Photo by h.koppdelaneyTeaching is hard. For those of you who haven’t been inside a classroom, it’s not just about delivering material.

You have to plan your lessons. You have to motivate your students. You have to find ways for them to practice the skills you are teaching.

But you also have to deal with kids refusing to pick their heads up off the desks. Sleeping. Refusing to take a test. Refusing to make up a test. Refusing to do homework. Refusing to do classwork. Refusing to put the phone away. Refusing to come to class. Refusing to anything other than sit in the classroom and stare at the teacher, and then wonder why they still aren’t learning.

Because actually doing something would mean effort. Coming in after school when a student doesn’t understand a concept is unheard of because sports/jobs/television takes priorities.

Unfortunately, these are the bulk of my students.

Oh, and the failures? Including the students that don’t show up all quarter? Or that are suspended for weeks at a time? That’s the teacher’s fault. When you have an absentee rate of 30-40% each day, you are still supposed to find a way for those absent students to pass, without any effort on their part, like makeup work.

Then mix in the disrespect. The rudeness. The swearing. The violence to other students. The threats against the school that the administration does nothing about.

And I’m in a “good” school.

Yep, it’s hard. So I’m reconsidering.


And there is no job in the world that can’t be made worse by inept management.

As a new teacher, I know I have to grow. I know I’m not at the top of my game. I came into this year knowing only theory and with the experience of teaching adults.

Administration? Well, they decided to put me and the other brand new teacher on identical performance improvement plans. Bringing HR into it. “It’s not supposed to be punitive.” “But it needs to be done by 4/22 because they decide whether to renew contracts on 4/30”.

And instead of helpful, measurable goals? 40 vague bullet points that are neither actionable nor measurable.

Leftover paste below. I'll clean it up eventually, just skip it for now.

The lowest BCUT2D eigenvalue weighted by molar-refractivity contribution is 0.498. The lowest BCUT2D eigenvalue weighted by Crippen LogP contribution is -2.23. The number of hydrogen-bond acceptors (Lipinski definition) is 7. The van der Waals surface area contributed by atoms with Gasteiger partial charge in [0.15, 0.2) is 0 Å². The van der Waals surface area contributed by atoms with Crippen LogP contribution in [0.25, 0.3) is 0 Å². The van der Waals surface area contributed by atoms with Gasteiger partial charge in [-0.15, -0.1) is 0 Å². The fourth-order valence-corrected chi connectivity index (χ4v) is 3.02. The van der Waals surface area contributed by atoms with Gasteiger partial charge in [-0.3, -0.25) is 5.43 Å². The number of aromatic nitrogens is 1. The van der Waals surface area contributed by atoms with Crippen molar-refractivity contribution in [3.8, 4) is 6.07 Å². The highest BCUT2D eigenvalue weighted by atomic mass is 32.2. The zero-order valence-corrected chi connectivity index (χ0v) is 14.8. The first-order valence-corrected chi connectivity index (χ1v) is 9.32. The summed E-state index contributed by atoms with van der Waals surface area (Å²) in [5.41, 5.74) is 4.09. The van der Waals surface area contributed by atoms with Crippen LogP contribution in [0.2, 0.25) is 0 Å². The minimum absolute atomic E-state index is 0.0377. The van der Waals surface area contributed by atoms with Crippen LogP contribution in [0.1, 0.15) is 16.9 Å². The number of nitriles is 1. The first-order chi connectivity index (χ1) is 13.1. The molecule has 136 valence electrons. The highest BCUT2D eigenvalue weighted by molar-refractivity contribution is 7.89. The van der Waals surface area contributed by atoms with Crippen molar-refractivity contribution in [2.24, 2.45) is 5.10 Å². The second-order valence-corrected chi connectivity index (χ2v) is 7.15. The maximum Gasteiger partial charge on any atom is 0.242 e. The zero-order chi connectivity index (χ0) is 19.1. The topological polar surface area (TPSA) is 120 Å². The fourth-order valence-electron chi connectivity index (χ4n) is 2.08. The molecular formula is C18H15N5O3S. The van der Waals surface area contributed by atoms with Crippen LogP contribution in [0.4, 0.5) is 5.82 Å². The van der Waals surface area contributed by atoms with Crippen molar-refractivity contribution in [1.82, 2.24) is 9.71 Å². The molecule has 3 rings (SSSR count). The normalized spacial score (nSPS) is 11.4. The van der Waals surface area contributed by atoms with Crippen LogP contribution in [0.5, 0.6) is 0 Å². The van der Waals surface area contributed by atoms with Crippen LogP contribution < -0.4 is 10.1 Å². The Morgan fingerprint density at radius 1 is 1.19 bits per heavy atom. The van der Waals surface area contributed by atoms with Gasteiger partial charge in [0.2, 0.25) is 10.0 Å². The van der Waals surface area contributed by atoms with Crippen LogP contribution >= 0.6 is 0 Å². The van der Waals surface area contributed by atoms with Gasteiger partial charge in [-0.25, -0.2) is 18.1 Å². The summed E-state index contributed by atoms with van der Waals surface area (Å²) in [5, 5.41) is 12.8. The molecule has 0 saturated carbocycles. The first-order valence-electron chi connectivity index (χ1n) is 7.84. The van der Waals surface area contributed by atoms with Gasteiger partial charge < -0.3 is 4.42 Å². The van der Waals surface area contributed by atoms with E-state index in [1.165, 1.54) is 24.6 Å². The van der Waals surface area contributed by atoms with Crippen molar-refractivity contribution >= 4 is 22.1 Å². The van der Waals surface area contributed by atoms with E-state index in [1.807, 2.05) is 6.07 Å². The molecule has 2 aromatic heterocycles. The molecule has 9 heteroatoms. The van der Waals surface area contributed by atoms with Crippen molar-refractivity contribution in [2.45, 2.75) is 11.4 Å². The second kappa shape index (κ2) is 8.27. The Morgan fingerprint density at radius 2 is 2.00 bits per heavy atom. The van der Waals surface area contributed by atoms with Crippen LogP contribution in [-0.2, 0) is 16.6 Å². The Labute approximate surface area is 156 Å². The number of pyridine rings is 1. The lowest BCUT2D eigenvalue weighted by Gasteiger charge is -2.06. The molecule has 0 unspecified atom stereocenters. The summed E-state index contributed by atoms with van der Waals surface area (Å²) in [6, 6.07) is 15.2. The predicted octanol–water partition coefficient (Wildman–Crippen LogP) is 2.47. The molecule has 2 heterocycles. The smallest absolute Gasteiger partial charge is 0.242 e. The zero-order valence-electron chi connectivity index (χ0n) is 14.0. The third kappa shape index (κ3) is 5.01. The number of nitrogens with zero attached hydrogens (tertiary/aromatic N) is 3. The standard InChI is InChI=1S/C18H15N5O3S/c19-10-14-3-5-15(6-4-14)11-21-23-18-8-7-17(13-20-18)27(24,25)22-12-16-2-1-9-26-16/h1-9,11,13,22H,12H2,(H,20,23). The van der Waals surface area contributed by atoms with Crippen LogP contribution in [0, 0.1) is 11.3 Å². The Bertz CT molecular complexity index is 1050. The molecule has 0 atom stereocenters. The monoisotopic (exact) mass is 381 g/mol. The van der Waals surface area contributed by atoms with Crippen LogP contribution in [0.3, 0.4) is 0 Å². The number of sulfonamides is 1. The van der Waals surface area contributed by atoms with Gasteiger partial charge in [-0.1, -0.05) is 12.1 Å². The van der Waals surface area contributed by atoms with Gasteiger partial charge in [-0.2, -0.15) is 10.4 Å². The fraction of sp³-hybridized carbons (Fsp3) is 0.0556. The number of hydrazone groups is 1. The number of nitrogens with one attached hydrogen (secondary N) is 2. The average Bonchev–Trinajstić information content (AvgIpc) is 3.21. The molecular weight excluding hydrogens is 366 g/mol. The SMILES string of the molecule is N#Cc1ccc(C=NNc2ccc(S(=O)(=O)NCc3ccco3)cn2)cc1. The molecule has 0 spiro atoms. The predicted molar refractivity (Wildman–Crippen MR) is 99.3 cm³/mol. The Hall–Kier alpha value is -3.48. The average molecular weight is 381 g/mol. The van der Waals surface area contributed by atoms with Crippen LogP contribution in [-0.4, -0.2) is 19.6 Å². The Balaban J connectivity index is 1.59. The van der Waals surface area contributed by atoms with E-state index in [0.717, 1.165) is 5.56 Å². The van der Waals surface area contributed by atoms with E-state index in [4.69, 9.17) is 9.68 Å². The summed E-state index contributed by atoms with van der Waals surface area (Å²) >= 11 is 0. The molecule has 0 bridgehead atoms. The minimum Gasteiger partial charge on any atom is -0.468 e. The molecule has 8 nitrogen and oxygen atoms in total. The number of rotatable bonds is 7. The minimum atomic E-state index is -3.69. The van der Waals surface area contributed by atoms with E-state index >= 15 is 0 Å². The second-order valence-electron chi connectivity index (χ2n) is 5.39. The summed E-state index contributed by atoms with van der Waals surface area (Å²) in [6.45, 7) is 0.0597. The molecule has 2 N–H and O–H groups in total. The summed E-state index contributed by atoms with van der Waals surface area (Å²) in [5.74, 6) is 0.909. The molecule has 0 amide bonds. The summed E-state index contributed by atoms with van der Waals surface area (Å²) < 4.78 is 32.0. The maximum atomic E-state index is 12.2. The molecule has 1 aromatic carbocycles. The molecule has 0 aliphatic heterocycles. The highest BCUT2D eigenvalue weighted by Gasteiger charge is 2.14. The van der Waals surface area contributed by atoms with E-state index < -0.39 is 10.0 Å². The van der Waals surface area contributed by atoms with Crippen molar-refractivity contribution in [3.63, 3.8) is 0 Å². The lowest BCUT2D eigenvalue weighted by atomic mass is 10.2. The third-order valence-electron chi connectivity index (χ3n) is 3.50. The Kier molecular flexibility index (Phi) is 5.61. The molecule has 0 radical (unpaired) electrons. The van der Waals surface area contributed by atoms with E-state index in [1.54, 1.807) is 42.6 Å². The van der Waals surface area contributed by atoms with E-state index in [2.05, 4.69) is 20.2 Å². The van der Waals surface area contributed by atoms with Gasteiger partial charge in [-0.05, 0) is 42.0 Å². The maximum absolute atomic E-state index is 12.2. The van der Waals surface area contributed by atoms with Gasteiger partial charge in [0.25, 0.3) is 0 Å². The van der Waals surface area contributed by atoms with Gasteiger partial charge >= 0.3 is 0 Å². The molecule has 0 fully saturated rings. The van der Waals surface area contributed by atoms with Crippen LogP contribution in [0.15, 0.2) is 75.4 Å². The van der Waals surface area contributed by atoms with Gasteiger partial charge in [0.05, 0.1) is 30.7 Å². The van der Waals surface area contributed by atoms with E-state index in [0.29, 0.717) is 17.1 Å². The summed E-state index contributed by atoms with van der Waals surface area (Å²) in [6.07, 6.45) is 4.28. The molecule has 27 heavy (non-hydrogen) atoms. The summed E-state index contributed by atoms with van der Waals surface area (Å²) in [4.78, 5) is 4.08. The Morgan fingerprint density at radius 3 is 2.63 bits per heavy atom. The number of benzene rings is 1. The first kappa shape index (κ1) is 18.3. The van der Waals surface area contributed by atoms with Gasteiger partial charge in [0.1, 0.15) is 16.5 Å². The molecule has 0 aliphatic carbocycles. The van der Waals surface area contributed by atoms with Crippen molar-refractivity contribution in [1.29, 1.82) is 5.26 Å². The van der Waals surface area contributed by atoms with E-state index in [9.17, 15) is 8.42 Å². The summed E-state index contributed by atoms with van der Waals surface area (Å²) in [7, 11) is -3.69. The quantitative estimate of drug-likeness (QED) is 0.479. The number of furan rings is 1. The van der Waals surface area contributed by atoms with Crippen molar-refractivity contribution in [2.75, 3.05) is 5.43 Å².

Oh, yes, and I have to do it all on my own. I am supposed to ask questions I don’t even know how to formulate, or in some cases, I suspect, even know I need to ask.

I now have to turn in 6-8 page lesson plans, 2 per day, every day. It’s not a document I can teach from, because it’s convoluted and lost in meaningless details. Creating these plans adds 2 hours per day, every day, to my work. On top of writing warmups, notes pages (because my students won’t take notes unless it is fill in the blank), activities, exit tickets and assessments. And let’s not forget wrestling with the photocopier.And the calls home, and the referrals, and the detentions, and the makeup work. Oh, that’s right, and the teaching.

So yes, I am reconsidering.

I wanted to give back.

But apparently what I have to give isn’t acceptable.

Funny that the turnover rate in this school for teachers is near 30%, and no one is looking at that. The district can’t find enough math teachers. Apparently staff growth and retention don’t come into the picture.

So yes, I am reconsidering.

It’s not all bad. I have had multiple students tell me I am their favorite teacher (and not for brownie points). I had one student name me as his most influential teacher for an outside leadership conference. I have students that thought they could not do math making genuine A’s in my class. I’ve seen the lightbulbs go on. Even the students who are taking my class for a second time (because they failed the first time) know their stuff better than their peers from other classes.

But all the negative is outweighing the positive.

So yes, I am reconsidering.

Would it be a failure if I left teaching?


I have gained patience, tolerance and compassion in these past few months. I will take that with me no matter what. I have a perspective of what teachers do, and what they have to put up with, that I could never have gained other than through living it.

So yes, I am reconsidering.

Photo by h.koppdelaney


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